A new global survey reveals that CEOs view a recession as their biggest external concern for 2019. They cited attracting and retaining talent as their top internal concern.

A potential recession and attracting and retaining talent topped CEOs’ external and internal concerns for 2019 in The Conference Board’s annual C-Suite Challenge survey. The survey of more than 800 CEOs and over 600 other C-suite executes in the U.S., Asia and Europe also identified global political instability, leader development and trade as other issues that have them feeling uneasy.

“While CEOs are quite anxious about the external challenges the global economy poses to their businesses right now, the survey results suggest they’re aware of the need to stay focused on the longer-term disruptive forces impacting their future go-to-market plans,” says Bart van Ark, Ph.D., a report author and chief economist of The Conference Board. “That awareness reinforces the need to continue the development of new business models, a strategy that will be tempting to neglect if and when the economy starts slowing.”

Globally, CEOs rank a recession as the No. 1 external concern for 2019. In contrast, in 2018 concerns about a recession came in at No. 19 in The Conference Board’s survey. Looking at the results on a regional basis, some differences emerge. Globally, threats to global trade come in as the second largest external concern, but among U.S. CEOs the issue ranks at No. 4. Similarly, globally, global political instability ranks at No. 3, but among Europe’s CEOs it comes in at the top spot. And while U.S. CEOs rank cyber security as their No. 1 external concern for 2019, China’s CEOs rank it as No. 10.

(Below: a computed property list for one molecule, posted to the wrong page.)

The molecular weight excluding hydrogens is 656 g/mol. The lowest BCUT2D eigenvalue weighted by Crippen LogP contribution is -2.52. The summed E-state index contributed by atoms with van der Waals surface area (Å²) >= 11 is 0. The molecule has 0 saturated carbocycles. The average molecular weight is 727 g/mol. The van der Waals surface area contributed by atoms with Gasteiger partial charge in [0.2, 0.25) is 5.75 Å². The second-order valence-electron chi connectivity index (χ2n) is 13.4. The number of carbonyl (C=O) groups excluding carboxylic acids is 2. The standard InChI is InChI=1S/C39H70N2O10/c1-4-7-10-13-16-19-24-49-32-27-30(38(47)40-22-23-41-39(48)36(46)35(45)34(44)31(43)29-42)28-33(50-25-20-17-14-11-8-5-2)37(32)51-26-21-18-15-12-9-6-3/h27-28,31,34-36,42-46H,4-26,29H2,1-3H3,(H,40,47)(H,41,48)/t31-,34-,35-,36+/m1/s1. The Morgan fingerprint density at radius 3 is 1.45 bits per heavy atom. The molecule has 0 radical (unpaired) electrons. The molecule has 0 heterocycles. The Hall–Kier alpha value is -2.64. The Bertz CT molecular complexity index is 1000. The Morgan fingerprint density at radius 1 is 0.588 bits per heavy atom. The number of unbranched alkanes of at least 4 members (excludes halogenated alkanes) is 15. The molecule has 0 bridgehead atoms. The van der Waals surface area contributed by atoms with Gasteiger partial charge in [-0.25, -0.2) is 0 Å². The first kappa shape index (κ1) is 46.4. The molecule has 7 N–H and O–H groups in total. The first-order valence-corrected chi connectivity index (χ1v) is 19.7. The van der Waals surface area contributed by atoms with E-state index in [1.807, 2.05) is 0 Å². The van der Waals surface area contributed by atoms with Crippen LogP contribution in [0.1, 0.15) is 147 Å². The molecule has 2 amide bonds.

Internally, across all regions, CEOs rank attracting and retaining top talent as their No.1 internal concern, while developing the next generation of leaders is the third internal concern for CEOs globally. Globally, CEOs say their second biggest internal concern is creating new business models due to disruptive technology, compliance with data privacy regulations scores relatively high in Europe at eighth, compared to 10th globally. In China, better alignment of compensation and incentives with business performance is becoming more important as wage pressures increase. There, it’s the second main internal concern compared to No.4 globally. Chinese CEOs also rate volatility in cash flow highly, as their No.4 concern, which is a reflection of rapid changes in business financing as government restricts funding.

“As global competition increases while the pool of available workers decreases, it comes as no surprise that executives cited talent as a top issue in 2019 that’s keeping them up at night,” says Rebecca Ray, Ph.D., a report author and the executive vice president of human capital at The Conference Board. “Moreover, they think talent shortages will only intensify beyond 2019, which underscores why organizations should constantly reexamine how they’re attracting and retaining their best and brightest.”